You're kidding, right?
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John, bro, Do you have the Scinnies now? Mine will show up within two months (that's the price I pay for fool proof shipping). I saw your post on our Apogee site. Apparently nobody has used the combo, thus no answer. I'll be trying the Pass X600 blocks I got, like the Scintillas, here at Agon.
Are the Manleys something you have? You know you will need an amp that has been OK'd by it's manufacturer for a 1 ohm load. There is not much out there that does.
No, Twl I'm not kidding. Yes, I am nuts.
Are you trying to tell me something about the combo?
Yes, Muralman I do have the Scinnies, but waiting for the Manleys to get modified and then get here, in Toronto (I already bought them). Congrats on your new great buy.
As long as Graz is out there, don't worry about a thing...
Manley are set from the factory for a 5 ohm optimum load and
can be modified to switch to 3 ohms nominal.
The fact that the power is not important, is disputable.
Not as important as the low z capability, yes but part of
the equation. About the Scinnies: drove them in the latest
12 yrs. with Tandberg 3080 (30 amps. peak receiver!!!) in
the 4Ohms configuration (85 dBs) with B&K 200 monos (95 dBs)
Bryston 7b ST (105 dBs). Progressive quality response too.
The best sounding combo was with Spectral 10D pre + DMC 200, which was failing to stable drive the Scinnies (both in the 1&4! Ohms). I kept an eye nopen for the Wolcott 220M's, Kraft 400s /or 250s and the Manley 440/or 500's.
Nobody seem to have tried the Manley/Scintilla combo, so...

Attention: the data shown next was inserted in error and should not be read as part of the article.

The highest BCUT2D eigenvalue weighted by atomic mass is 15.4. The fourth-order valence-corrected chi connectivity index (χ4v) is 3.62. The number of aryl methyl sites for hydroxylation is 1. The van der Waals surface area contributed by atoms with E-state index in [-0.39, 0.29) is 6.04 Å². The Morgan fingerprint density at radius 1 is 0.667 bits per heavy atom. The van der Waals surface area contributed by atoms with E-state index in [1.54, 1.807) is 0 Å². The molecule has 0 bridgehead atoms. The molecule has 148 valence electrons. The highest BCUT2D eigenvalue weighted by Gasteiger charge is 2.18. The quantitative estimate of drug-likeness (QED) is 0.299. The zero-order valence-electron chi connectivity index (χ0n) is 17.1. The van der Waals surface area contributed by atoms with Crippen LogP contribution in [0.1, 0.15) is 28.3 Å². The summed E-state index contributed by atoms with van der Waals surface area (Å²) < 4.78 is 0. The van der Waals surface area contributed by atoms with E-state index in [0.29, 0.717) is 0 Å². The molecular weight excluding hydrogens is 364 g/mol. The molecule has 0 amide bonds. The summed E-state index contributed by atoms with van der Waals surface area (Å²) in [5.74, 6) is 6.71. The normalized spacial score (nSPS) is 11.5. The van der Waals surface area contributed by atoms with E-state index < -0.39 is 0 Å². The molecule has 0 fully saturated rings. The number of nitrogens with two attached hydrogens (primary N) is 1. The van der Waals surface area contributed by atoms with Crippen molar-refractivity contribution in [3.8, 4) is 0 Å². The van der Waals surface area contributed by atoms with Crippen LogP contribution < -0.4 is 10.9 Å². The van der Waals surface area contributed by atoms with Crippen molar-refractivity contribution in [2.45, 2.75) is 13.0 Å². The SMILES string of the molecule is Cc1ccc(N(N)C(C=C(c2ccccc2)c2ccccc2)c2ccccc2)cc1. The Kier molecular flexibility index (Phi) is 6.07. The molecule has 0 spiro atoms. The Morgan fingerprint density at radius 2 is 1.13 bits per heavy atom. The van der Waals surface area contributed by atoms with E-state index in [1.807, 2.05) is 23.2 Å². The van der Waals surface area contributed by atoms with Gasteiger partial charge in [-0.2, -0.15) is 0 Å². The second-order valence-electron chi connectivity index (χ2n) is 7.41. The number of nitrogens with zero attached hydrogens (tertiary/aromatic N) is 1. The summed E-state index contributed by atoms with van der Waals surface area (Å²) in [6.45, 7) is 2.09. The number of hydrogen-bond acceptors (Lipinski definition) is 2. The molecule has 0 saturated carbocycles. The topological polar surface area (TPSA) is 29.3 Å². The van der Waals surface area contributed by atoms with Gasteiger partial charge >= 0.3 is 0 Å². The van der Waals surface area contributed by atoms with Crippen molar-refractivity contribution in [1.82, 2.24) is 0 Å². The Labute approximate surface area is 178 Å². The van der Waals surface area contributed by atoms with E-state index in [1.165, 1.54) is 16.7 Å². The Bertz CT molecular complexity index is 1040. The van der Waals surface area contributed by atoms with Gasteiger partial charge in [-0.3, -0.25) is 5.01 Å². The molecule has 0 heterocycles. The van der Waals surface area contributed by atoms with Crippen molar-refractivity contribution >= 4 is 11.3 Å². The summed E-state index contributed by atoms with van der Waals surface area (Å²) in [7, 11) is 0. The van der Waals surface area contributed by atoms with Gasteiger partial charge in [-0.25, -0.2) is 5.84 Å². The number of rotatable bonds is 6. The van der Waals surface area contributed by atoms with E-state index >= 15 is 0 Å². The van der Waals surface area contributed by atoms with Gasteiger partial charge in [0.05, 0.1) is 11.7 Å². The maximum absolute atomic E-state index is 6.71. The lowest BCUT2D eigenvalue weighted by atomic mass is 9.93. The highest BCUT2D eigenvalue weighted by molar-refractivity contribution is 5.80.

why not? The worst,I'll end byamping (passive or active).
Jstones, I just don't think that 1/2 ohm impedances and tubes go together in the same sentence.You are going to need a SS amp, or maybe you could use one of those autoformers from Zeroimpedance to help, but I don't know how good those things work. The output impedance of all the tube amps I know of is too high for a 1/2 ohm impedance load. They are all going to go unstable at that kind of load. I would highly recommend researching this before you go blowing up some very expensive amps.
I see. That's of course were I started from, too.
Then, Mr. Henry Wolcott, kindly enough to address
the problem, assured me that:
he thinks that his 220M's (2x175W) are able to properly drive the Scintillas, because, at 0.5 Ohms, his tubes amps will still deliever 70watts to the speakers. Also, reminded me, that "tube watts", count as 3 to 4 times more that "transistor watts" as a given and scientificaly proven fact.
As I didn't have the chance to get a second hand Wolcott,
I assumed that a 2x275W / 2x540W Manley, won't prove less.
Here I might of course be wrong, that's why I was looking
for any possible confirmed opinion. BTW, Ms. Manley thinks
that it's gonna work. What a great lady, she is!
Do you have any hard facts, or (just like me) assumptions?
A couple of things...
First of all I think that using tubes on such a low load is an incredibly bad idea. You will be wearing down the tubes and transformers and really overworking the amplifier, and that is assuming that you can get the amp to perform in a stable manner given the impedance of your speakers.
Second, even if it does work and you are able to play anywhere near the listening levels you'll want to attain, it'll sound like garbabe. Tubes don't sound good when they are overworked in terms of the load presented. You will suffer poor bass control, shrill highs, poor tonal balance, mediocre imaging... shall I continue? Even out of two ohm taps (which some amps offer or can be modified to provide) you are talking about a far too challenging load.